Maybe a Canadian?

Toronto    The federal government in Canada recently passed legislation clearing up the fact that among other things children born in Canada or to Canadians outside of Canada are still Canada which is likely to confer citizenship on more than 300,000 folks who don’t realize they are really Canadians.  There is a publicity campaign underway, including a spot on YouTube, that brings some humor the search and has someone suddenly waking up and finding out that they are Canadian.  They are wrapped in maple leaf blankets and find a couple of moose, a hockey player, and a Royal Mountie standing looming over their bedroom.
    This is a different approach to immigration than one I see so often.  The difference is refreshing.
    The ACORN Canada office in Toronto reflects the same kind of diversity that I find throughout this wildly cosmopolitan city.  We have staff with roots in India, Tajikistan, Argentina, Tanzania, and, hey, even the US.  Almost no one on staff is actually from Toronto with even the Canadians from here and there.
    It breeds a different perspective on both how integrated people are with people around the world, but also the fact that people around the world are as important perhaps as Canadians.  That’s not a south of the border worldview, eh?  
    I found myself trudging on train and bus the short haul to one of the neighborhoods through a cold, sloppy rain yesterday afternoon with one of the organizers for an opportunity to visit one of the local group leaders.  Elise Aymer had not only listened to our organizing rhetoric and ideology about membership participation and direction, but had also absorbed the insight from her own experience in project management for tech companies that the organizers simply couldn’t do “it all” even if they wanted to, and needed the members to not only pull their load, but in fact to deeply help in recruiting other members with special strengths, volunteers, interns, and any and all available labor to make the organization able to build the capacity to realize its objectives.  From that insight she was carving out her contribution from her home with her growing family.  This meeting that started as simply another chance to see a member turned out to be a gift and inspiration.  In less than an hour it felt like I was walking out on the puddles as if strolling on water with the feeling that anything might just be possible and being reminded even after 40 years of organizing why I continue to believe, sometimes in spite of the evidence, that our eventual victories are inevitable, if we can only marshal all of the latent capacity of our people and their unimaginable collective strengths.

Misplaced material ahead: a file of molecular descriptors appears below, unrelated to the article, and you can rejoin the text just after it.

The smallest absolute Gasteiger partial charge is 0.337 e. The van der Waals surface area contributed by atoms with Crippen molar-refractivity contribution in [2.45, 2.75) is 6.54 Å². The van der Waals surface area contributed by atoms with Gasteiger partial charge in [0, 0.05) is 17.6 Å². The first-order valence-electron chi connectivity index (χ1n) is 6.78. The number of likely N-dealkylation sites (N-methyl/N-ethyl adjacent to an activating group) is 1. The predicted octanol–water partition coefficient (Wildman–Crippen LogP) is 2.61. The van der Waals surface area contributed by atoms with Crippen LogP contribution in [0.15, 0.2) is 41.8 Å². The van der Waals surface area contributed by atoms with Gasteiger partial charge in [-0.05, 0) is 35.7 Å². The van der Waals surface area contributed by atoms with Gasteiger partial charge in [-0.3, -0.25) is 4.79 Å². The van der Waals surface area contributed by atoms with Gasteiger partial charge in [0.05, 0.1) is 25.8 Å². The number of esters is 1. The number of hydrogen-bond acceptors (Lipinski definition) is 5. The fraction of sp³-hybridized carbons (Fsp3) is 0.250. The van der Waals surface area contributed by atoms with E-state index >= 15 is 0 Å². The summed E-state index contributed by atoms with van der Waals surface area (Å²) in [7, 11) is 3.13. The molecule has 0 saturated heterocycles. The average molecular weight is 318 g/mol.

Maybe we’re all Canadians now?
Watch the Utube video here:   
http://www.youtube.com/watch?v=eDeDQpIQFD0
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Life is Not a Beach

Puerto Playa        After more goodbyes and last minute meetings about plans and problems, we were off in a van offered by the general secretary of an island-wide, 50,000 member transport workers union that we were fortunate to meet our last night in Santiago thanks to one of the organizer’s ingenuity (props to Steffan Lajoie!).  This trip was smooth and quick sailing on the main highway rather than the picturesque mountain roads when we first journeyed to Santiago.  We had hoped to see the beaches on the northern coast of the Dominican Republic near Puerto Playa before heading off to the still chilly spring in Canada.
    We were not disappointed.  The driver drove us through a gated, vacation community near the coast to a still public beach called Treasure Cove by the hopeful developers that was popular with Dominicans.  We were the only haoli’s.  
    The cove was beautiful.  The overcast sky made the water seem cooler than it really was for the first minutes, but once past a then band of rocks, probably planted for a meter or so as a beach protection, the sand was smooth under foot, the waves mild and rolling, and the water a blessing as a few of us took a swim.
    Life is not a beach though, and the reminders were quick in coming in this idyllic setting.  The restaurant was run by a white foreigner, and he tried to charge for the banos, defeating the claim to easy living on the coast.  The souvenir shop was run by a Haitian.  The dishwasher in the restaurant was a Haitian woman.  Immigrants were unmistakably on the top and the bottom here.  
    The issue of migrant workers from Haiti into the DR is huge here.  We met at some length with John Service of the Catholic Relief Service about ways to partner to deal with workers’ rights issues for such workers when we met him in Santo Domingo on Friday.  We were all relieved to hear Katia Soriano report on the relative harmony in the neighborhoods between lower income Dominicans and Haitians living side by side.
    Nonetheless it was not a surprise to me as I took my last walk around the beach to see that there was a recycler working along the edges of the crowd, picking up plastic, bottles, and whatever might be sold.   Of course, it was also a Haitian.

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